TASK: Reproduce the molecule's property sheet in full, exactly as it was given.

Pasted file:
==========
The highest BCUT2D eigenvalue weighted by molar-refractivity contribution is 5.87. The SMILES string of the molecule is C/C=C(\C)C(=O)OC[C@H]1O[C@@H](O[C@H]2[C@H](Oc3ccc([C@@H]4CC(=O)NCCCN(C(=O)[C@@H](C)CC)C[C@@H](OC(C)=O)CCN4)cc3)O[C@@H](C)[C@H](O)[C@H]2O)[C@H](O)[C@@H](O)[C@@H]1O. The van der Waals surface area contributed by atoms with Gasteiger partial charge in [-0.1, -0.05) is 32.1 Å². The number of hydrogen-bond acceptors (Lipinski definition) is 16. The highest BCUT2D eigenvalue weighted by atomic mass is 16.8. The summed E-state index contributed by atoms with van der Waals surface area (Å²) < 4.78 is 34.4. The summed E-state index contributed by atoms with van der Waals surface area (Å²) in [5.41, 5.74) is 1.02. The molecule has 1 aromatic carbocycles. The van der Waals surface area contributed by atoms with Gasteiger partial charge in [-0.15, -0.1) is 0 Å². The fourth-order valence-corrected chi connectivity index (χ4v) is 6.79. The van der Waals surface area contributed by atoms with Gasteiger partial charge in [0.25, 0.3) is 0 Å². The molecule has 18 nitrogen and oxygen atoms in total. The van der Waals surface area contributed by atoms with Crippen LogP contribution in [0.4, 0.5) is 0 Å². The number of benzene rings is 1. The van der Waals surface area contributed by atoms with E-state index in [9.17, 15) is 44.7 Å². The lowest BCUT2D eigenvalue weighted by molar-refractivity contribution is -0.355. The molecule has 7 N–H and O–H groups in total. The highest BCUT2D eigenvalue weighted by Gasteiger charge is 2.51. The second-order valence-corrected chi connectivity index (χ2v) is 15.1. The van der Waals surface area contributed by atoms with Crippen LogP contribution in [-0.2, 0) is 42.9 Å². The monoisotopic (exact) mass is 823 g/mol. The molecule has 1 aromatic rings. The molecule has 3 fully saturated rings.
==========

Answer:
The highest BCUT2D eigenvalue weighted by molar-refractivity contribution is 5.87. The SMILES string of the molecule is C/C=C(\C)C(=O)OC[C@H]1O[C@@H](O[C@H]2[C@H](Oc3ccc([C@@H]4CC(=O)NCCCN(C(=O)[C@@H](C)CC)C[C@@H](OC(C)=O)CCN4)cc3)O[C@@H](C)[C@H](O)[C@H]2O)[C@H](O)[C@@H](O)[C@@H]1O. The van der Waals surface area contributed by atoms with Gasteiger partial charge in [-0.1, -0.05) is 32.1 Å². The number of hydrogen-bond acceptors (Lipinski definition) is 16. The highest BCUT2D eigenvalue weighted by atomic mass is 16.8. The summed E-state index contributed by atoms with van der Waals surface area (Å²) < 4.78 is 34.4. The summed E-state index contributed by atoms with van der Waals surface area (Å²) in [5.41, 5.74) is 1.02. The molecule has 1 aromatic carbocycles. The van der Waals surface area contributed by atoms with Gasteiger partial charge in [-0.15, -0.1) is 0 Å². The fourth-order valence-corrected chi connectivity index (χ4v) is 6.79. The van der Waals surface area contributed by atoms with Gasteiger partial charge in [0.25, 0.3) is 0 Å². The molecule has 18 nitrogen and oxygen atoms in total. The van der Waals surface area contributed by atoms with Crippen LogP contribution in [0.4, 0.5) is 0 Å². The number of benzene rings is 1. The van der Waals surface area contributed by atoms with E-state index in [9.17, 15) is 44.7 Å². The lowest BCUT2D eigenvalue weighted by molar-refractivity contribution is -0.355. The molecule has 7 N–H and O–H groups in total. The highest BCUT2D eigenvalue weighted by Gasteiger charge is 2.51. The second-order valence-corrected chi connectivity index (χ2v) is 15.1. The van der Waals surface area contributed by atoms with Crippen LogP contribution in [-0.2, 0) is 42.9 Å². The monoisotopic (exact) mass is 823 g/mol. The molecule has 1 aromatic rings. The molecule has 3 fully saturated rings.